So an example of it working is I had one client who worked in finance at a huge corporation supporting multiple departments. So there were a lot of people claiming that their projects were her priority. And after going through The Bright Method program she shared this. She said: “I had more confidence in pushing a prioritization conversation at work with my boss and business partners. I was able to get alignment to work on three big priorities for the quarter, only three. With two weeks left in the quarter, we’re on track to deliver all three, something my boss didn’t expect would be possible.”

I love this for the obvious reasons. There are two reasons I want to point it out with you. She had to protect time to come up with her proposal to do this on her own and then have a conversation with her boss, and I just want you to see this because that’s gonna move into our second point of we have to protect time for this stuff. It doesn’t just happen. But by protecting time and getting the clarity in her own head about what the priority should be, then having conversations and getting buy-in with the people around her, she was able to streamline, I think it was like 12 to 15 priorities down to 3.

The second point that I find fascinating about this is that she went in, again, with something like 12 to 15 priorities that she felt like without this conversation she was going to be expected to hit all 12 or 15, and with work, with her boss and just her own clarity, she was able to whittle it down to 3, and even then her boss didn’t, in reality, think she’d be able to do it. And I just find that fascinating that she was having about 12 priorities imposed upon her, when in reality, her boss didn’t even think she could do all 3. But getting clarity around just three, she was able to do them all well. I just find this work-culture thing that we have going on where it’s like, “Yeah, of course you can do all 12.” Where in reality we know, “We’ll be surprised if you get all three done,” that is such a weird place to be operating from, and instead of stressing ourselves out trying to accomplish 12 and then being pleasantly surprised if we get 2 or 3 done, why don’t we make that decision on the front end? Why don’t we get clear on, “These are the three that we really want to get done,” not just the random three that we might get done if we’re trying to do twelve, and save all of us a lot of stress, a lot of time, a lot of energy, and leverage that time or energy towards the three that are most important.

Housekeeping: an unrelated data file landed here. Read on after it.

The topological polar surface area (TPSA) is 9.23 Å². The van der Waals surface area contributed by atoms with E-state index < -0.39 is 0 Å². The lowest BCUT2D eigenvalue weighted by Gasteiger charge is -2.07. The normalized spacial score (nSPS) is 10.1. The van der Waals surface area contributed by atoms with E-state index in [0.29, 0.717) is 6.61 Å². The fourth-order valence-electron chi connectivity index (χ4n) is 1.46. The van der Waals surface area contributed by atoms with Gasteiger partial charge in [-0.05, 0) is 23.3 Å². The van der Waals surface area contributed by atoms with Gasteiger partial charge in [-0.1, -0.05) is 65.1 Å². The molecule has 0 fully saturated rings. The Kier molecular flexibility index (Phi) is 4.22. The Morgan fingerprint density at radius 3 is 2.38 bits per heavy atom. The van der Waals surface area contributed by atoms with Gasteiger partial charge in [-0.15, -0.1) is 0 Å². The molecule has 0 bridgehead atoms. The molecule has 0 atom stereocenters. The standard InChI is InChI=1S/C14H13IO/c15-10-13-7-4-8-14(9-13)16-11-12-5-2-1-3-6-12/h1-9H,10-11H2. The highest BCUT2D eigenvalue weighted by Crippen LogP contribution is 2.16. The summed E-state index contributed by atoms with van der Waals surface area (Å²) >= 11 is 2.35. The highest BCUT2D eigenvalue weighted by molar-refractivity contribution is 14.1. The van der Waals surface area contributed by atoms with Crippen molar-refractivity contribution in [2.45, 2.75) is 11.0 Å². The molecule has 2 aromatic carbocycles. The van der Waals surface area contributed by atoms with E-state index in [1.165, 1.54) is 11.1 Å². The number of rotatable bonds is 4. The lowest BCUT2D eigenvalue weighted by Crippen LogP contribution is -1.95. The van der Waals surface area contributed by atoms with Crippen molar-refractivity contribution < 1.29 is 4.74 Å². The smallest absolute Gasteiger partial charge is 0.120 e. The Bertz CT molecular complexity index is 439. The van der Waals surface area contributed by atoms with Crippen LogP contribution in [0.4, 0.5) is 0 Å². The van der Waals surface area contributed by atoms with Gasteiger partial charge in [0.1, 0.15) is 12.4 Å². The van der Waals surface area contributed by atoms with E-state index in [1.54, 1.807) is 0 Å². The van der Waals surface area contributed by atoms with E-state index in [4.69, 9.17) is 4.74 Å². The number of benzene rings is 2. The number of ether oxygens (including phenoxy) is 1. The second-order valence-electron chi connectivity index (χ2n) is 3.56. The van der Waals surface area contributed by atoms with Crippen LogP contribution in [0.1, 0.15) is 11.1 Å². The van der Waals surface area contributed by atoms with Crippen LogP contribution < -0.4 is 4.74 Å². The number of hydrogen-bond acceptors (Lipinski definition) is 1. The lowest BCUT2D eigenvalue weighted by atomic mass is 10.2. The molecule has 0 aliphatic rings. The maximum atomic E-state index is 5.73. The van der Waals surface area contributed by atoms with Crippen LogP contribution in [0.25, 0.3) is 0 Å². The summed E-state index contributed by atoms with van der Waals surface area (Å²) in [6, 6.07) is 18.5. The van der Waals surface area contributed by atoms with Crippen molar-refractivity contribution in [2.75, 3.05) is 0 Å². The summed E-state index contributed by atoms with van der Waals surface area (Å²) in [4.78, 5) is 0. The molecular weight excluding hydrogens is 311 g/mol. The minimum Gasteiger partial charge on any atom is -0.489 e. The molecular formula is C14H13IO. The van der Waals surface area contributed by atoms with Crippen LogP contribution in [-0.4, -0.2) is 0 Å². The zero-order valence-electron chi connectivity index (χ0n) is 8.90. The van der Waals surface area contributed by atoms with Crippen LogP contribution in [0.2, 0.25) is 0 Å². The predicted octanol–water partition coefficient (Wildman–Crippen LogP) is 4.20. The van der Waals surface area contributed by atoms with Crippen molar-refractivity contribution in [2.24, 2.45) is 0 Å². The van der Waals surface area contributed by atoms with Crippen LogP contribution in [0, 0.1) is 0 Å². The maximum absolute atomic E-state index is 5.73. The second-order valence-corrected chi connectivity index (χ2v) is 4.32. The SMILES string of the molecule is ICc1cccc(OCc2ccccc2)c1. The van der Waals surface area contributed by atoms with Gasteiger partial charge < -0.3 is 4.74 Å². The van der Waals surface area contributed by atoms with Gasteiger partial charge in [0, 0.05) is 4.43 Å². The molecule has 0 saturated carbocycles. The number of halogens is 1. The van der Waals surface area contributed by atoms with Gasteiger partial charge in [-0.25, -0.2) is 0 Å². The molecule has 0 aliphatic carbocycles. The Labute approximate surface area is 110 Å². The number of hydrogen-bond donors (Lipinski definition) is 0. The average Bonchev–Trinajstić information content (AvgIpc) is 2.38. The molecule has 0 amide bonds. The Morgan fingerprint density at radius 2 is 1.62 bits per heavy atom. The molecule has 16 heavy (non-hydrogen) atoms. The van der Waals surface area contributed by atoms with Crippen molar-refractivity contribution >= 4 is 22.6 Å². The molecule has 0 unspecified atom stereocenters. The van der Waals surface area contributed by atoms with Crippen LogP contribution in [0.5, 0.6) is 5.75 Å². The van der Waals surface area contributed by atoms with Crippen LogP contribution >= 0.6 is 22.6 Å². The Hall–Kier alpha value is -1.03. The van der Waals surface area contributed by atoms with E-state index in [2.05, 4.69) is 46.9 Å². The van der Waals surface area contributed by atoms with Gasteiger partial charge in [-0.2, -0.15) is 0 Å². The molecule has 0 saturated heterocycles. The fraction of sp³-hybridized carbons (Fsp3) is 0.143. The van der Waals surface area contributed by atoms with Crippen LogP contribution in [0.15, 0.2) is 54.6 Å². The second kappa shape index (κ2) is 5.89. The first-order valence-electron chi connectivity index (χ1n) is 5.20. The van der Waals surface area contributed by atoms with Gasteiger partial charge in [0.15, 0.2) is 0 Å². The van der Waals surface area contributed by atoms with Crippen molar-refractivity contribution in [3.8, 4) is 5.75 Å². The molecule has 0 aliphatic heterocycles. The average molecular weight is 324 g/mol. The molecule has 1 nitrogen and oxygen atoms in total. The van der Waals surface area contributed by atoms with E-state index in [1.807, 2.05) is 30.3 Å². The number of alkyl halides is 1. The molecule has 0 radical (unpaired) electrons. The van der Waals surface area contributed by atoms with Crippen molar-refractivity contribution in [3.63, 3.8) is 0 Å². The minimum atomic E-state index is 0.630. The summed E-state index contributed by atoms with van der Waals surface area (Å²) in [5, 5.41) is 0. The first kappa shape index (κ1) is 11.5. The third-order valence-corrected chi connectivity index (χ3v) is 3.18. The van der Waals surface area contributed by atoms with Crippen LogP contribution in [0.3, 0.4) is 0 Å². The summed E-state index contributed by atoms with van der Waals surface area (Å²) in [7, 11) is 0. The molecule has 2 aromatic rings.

So I hope that makes sense. I know I was a little rambly there, but I just find this stuff fascinating that had she not had this conversation, she would have been killing herself and her team to get 12 priorities done, where in reality, 3 were great, and actually she came out looking incredible because her boss didn’t even think she could get those three done.